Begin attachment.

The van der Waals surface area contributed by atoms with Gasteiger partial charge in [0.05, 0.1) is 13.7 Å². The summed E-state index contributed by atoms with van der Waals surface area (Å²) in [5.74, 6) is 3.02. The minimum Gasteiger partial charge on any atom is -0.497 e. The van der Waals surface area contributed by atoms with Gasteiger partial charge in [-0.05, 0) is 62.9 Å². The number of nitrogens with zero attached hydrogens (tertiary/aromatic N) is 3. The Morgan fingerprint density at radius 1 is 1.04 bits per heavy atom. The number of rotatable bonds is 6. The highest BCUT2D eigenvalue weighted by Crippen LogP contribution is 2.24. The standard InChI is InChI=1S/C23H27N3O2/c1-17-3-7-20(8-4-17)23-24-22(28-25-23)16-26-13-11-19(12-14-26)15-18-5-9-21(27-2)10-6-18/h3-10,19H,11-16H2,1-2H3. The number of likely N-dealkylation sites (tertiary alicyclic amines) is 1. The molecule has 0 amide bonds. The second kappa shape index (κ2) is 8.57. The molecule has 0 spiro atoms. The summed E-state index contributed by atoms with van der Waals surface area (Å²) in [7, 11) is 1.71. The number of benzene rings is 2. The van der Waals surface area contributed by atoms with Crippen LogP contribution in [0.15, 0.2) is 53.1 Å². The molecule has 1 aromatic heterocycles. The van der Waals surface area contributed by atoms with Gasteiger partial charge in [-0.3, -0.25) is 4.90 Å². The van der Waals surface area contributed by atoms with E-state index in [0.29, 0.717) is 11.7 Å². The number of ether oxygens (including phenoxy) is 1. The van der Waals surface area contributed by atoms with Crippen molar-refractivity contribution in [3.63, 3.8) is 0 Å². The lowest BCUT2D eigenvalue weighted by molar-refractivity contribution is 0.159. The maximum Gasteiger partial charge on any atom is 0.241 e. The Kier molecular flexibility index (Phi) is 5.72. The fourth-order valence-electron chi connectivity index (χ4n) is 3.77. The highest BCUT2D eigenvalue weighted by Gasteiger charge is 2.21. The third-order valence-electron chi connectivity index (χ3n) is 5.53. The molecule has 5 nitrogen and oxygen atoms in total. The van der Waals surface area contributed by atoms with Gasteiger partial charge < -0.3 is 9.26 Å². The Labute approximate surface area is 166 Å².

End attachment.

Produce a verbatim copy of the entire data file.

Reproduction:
The van der Waals surface area contributed by atoms with Gasteiger partial charge in [0.05, 0.1) is 13.7 Å². The summed E-state index contributed by atoms with van der Waals surface area (Å²) in [5.74, 6) is 3.02. The minimum Gasteiger partial charge on any atom is -0.497 e. The van der Waals surface area contributed by atoms with Gasteiger partial charge in [-0.05, 0) is 62.9 Å². The number of nitrogens with zero attached hydrogens (tertiary/aromatic N) is 3. The Morgan fingerprint density at radius 1 is 1.04 bits per heavy atom. The number of rotatable bonds is 6. The highest BCUT2D eigenvalue weighted by Crippen LogP contribution is 2.24. The standard InChI is InChI=1S/C23H27N3O2/c1-17-3-7-20(8-4-17)23-24-22(28-25-23)16-26-13-11-19(12-14-26)15-18-5-9-21(27-2)10-6-18/h3-10,19H,11-16H2,1-2H3. The number of likely N-dealkylation sites (tertiary alicyclic amines) is 1. The molecule has 0 amide bonds. The second kappa shape index (κ2) is 8.57. The molecule has 0 spiro atoms. The summed E-state index contributed by atoms with van der Waals surface area (Å²) in [7, 11) is 1.71. The number of benzene rings is 2. The van der Waals surface area contributed by atoms with Crippen LogP contribution in [0.15, 0.2) is 53.1 Å². The molecule has 1 aromatic heterocycles. The van der Waals surface area contributed by atoms with Gasteiger partial charge in [-0.3, -0.25) is 4.90 Å². The van der Waals surface area contributed by atoms with E-state index in [0.29, 0.717) is 11.7 Å². The number of ether oxygens (including phenoxy) is 1. The van der Waals surface area contributed by atoms with Crippen molar-refractivity contribution in [3.63, 3.8) is 0 Å². The lowest BCUT2D eigenvalue weighted by molar-refractivity contribution is 0.159. The maximum Gasteiger partial charge on any atom is 0.241 e. The Kier molecular flexibility index (Phi) is 5.72. The fourth-order valence-electron chi connectivity index (χ4n) is 3.77. The highest BCUT2D eigenvalue weighted by Gasteiger charge is 2.21. The third-order valence-electron chi connectivity index (χ3n) is 5.53. The molecule has 5 nitrogen and oxygen atoms in total. The van der Waals surface area contributed by atoms with Gasteiger partial charge < -0.3 is 9.26 Å². The Labute approximate surface area is 166 Å².